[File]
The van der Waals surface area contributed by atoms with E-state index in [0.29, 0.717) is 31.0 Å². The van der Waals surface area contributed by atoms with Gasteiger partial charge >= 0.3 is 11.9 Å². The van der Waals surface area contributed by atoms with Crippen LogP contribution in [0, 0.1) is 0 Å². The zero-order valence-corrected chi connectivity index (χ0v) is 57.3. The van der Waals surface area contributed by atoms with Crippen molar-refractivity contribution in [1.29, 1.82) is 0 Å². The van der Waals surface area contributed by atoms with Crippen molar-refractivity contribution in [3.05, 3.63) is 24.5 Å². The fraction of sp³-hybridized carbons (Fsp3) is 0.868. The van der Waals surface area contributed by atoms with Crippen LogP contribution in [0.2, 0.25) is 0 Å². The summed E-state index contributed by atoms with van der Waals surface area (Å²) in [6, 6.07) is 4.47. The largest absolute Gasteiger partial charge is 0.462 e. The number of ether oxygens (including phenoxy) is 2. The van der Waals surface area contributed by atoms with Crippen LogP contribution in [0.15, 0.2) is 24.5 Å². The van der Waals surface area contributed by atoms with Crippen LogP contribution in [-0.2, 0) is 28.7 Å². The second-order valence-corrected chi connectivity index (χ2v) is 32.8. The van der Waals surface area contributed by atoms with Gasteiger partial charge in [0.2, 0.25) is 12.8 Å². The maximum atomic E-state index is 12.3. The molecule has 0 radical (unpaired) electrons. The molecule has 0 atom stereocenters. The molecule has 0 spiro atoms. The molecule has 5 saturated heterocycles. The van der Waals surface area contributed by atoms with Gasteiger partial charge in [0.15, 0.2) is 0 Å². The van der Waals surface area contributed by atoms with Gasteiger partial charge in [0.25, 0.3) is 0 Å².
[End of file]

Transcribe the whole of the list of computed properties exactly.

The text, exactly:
The van der Waals surface area contributed by atoms with E-state index in [0.29, 0.717) is 31.0 Å². The van der Waals surface area contributed by atoms with Gasteiger partial charge >= 0.3 is 11.9 Å². The van der Waals surface area contributed by atoms with Crippen LogP contribution in [0, 0.1) is 0 Å². The zero-order valence-corrected chi connectivity index (χ0v) is 57.3. The van der Waals surface area contributed by atoms with Crippen molar-refractivity contribution in [1.29, 1.82) is 0 Å². The van der Waals surface area contributed by atoms with Crippen molar-refractivity contribution in [3.05, 3.63) is 24.5 Å². The fraction of sp³-hybridized carbons (Fsp3) is 0.868. The van der Waals surface area contributed by atoms with Crippen LogP contribution in [0.2, 0.25) is 0 Å². The summed E-state index contributed by atoms with van der Waals surface area (Å²) in [6, 6.07) is 4.47. The largest absolute Gasteiger partial charge is 0.462 e. The number of ether oxygens (including phenoxy) is 2. The van der Waals surface area contributed by atoms with Crippen LogP contribution in [0.15, 0.2) is 24.5 Å². The van der Waals surface area contributed by atoms with Crippen LogP contribution in [-0.2, 0) is 28.7 Å². The second-order valence-corrected chi connectivity index (χ2v) is 32.8. The van der Waals surface area contributed by atoms with Gasteiger partial charge in [0.2, 0.25) is 12.8 Å². The maximum atomic E-state index is 12.3. The molecule has 0 radical (unpaired) electrons. The molecule has 0 atom stereocenters. The molecule has 0 spiro atoms. The molecule has 5 saturated heterocycles. The van der Waals surface area contributed by atoms with Gasteiger partial charge in [0.15, 0.2) is 0 Å². The van der Waals surface area contributed by atoms with Gasteiger partial charge in [0.25, 0.3) is 0 Å².